Cases reported "scrub typhus"

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1/54. scrub typhus in north queensland.

    scrub typhus was once common in north queensland, but no reports from this region have been published for nearly 30 years, and the focus has turned to cases from the northern territory and western australia. In 1996, diagnosis of scrub typhus in a queensland soldier led to recognition of an earlier outbreak with up to 17 cases. Another outbreak occurred a year later with 11 confirmed cases. All cases were in soldiers who had visited a training area near Innisfail. review of other laboratory diagnoses of scrub typhus shows it is still prevalent in north queensland, with several "hot spots". ( info)

2/54. An unusual site of chigger bite in a patient with scrub typhus.

    A 70-year-old female farmer was admitted to the hospital because of fever, headache, and diarrhea for 7 days. hypotension, right-sided pleural effusion with respiratory distress and leukocytosis were noted. She was initially treated as systemic bacterial infection by i.v. administration of ampicillin/sulbactam and amikacin. Because fever persisted in spite of aggressive treatment, a repeat thorough physical examination was done. An eschar was found over the left-sided labium majus and an enlarged lymph node was noted over the left inguinal region. Under the impression of scrub typhus, minocycline was administered. The patient's clinical condition improved dramatically within 3 days. The diagnosis was later confirmed by a serologic test for rickettsia tsutsugamushi. ( info)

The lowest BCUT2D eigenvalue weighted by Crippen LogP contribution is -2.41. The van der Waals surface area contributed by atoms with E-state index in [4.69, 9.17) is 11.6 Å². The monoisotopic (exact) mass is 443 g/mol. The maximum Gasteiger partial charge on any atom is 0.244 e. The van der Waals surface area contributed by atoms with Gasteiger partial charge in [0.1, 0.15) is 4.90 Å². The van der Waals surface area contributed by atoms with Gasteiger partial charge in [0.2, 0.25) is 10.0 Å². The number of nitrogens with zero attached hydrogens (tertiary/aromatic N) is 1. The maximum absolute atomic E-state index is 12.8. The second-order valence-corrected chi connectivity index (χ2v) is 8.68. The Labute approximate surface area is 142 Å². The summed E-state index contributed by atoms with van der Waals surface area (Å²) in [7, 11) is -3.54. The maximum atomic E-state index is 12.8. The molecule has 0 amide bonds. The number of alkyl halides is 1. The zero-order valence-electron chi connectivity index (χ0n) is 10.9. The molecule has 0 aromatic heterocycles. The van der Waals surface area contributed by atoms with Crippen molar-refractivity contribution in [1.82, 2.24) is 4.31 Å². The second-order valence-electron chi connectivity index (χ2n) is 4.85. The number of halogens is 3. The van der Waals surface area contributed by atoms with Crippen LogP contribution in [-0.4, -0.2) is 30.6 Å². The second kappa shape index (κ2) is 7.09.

3/54. pericarditis due to Tsutsugamushi disease.

    Tsutsugamushi disease is an acute febrile illness caused by rickettsia tsutsugamushi, which enters into the human bloodstream through the bite of leptotrombidium. It is characterized by eschar, fever and cutaneous rash. pericardial effusion in Tsutsugamushi disease is not a common manifestation, although a high rate of effusion was reported in autopsy in those who had died of the disease. Here, we report a case of Tsutsugamushi pericarditis documented by indirect immunofluorescent test of pericardial fluid, and give a brief review of the literature. ( info)

4/54. scrub typhus-associated hemophagocytic syndrome.

    A patient was admitted to our hospital with fever of unknown origin, lymphadenopathy and moderate anemia.The diagnosis of scrub typhus (tsutsugamushi disease) was established on specific serologic demonstration of antibodies to the cross-reacting proteins OX-K antigen and reaffirmed by successful treatment with doxycycline. The diagnosis of hemophagocytic syndrome (HPS) was made on the cytologic findings of many histiocytes containing phagocytosed blood cells in the marrow aspirate. The hemophagocytosis phenomenon disappeared after the scrub typhus was successfully treated, thus suggesting the relationship between scrub typhus and hemophagocytosis. In a patient with rickettsial diseases including scrub typhus, associated with HPS, it is important to understand the relationship between the two disorders since the prognosis for HPS, if untreated, is very poor. ( info)

5/54. Acute respiratory distress syndrome associated with scrub typhus: diffuse alveolar damage without pulmonary vasculitis.

    Pathologic findings of scrub typhus have been characterized by vasculitis of the microvasculature of the involved organ resulting from a direct invasion by orientia tsutsugamushi. We experienced a case of acute respiratory distress syndrome (ARDS) associated with scrub typhus. The case was proven by eschar and high titer of serum IgM antibody (positive at 1:1280). Open lung biopsy showed diffuse alveolar damage (DAD) in the organizing stage without evidence of vasculitis. Immunofluorescent antibody staining and polymerase chain reaction for O. tsutsugamushi failed to demonstrate the organism in the lung tissue. The patient expired due to progressive respiratory failure despite doxycycline therapy. Immunologic mechanism, without direct invasion of the organism, may participate in the pathogenesis of ARDS associated with scrub typhus. ( info)

6/54. multiple organ failure complicating probable scrub typhus.